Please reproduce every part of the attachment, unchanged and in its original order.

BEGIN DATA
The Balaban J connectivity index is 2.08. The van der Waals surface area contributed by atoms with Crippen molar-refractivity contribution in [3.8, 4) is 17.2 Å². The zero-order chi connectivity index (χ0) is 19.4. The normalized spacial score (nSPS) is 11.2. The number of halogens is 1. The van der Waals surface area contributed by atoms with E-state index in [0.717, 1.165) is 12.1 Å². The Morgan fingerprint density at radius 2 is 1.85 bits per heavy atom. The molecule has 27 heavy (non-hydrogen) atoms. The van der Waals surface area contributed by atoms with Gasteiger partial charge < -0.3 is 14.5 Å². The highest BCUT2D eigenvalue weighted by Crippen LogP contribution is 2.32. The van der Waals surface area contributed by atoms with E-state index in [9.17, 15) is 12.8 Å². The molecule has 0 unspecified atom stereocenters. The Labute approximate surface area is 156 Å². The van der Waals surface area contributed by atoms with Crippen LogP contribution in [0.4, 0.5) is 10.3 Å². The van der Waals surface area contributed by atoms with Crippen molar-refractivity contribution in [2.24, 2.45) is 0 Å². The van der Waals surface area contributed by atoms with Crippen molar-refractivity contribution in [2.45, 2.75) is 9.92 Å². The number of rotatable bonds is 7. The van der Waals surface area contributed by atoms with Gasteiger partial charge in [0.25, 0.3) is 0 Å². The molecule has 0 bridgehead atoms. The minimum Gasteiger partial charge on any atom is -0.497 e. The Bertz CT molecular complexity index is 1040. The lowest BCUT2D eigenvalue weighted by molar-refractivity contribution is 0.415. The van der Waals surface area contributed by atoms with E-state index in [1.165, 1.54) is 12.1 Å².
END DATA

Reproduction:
The Balaban J connectivity index is 2.08. The van der Waals surface area contributed by atoms with Crippen molar-refractivity contribution in [3.8, 4) is 17.2 Å². The zero-order chi connectivity index (χ0) is 19.4. The normalized spacial score (nSPS) is 11.2. The number of halogens is 1. The van der Waals surface area contributed by atoms with E-state index in [0.717, 1.165) is 12.1 Å². The Morgan fingerprint density at radius 2 is 1.85 bits per heavy atom. The molecule has 27 heavy (non-hydrogen) atoms. The van der Waals surface area contributed by atoms with Gasteiger partial charge < -0.3 is 14.5 Å². The highest BCUT2D eigenvalue weighted by Crippen LogP contribution is 2.32. The van der Waals surface area contributed by atoms with E-state index in [9.17, 15) is 12.8 Å². The molecule has 0 unspecified atom stereocenters. The Labute approximate surface area is 156 Å². The van der Waals surface area contributed by atoms with Crippen LogP contribution in [0.4, 0.5) is 10.3 Å². The van der Waals surface area contributed by atoms with Crippen molar-refractivity contribution in [2.24, 2.45) is 0 Å². The van der Waals surface area contributed by atoms with Crippen molar-refractivity contribution in [2.45, 2.75) is 9.92 Å². The number of rotatable bonds is 7. The van der Waals surface area contributed by atoms with Gasteiger partial charge in [0.25, 0.3) is 0 Å². The molecule has 0 bridgehead atoms. The minimum Gasteiger partial charge on any atom is -0.497 e. The Bertz CT molecular complexity index is 1040. The lowest BCUT2D eigenvalue weighted by molar-refractivity contribution is 0.415. The van der Waals surface area contributed by atoms with E-state index in [1.165, 1.54) is 12.1 Å².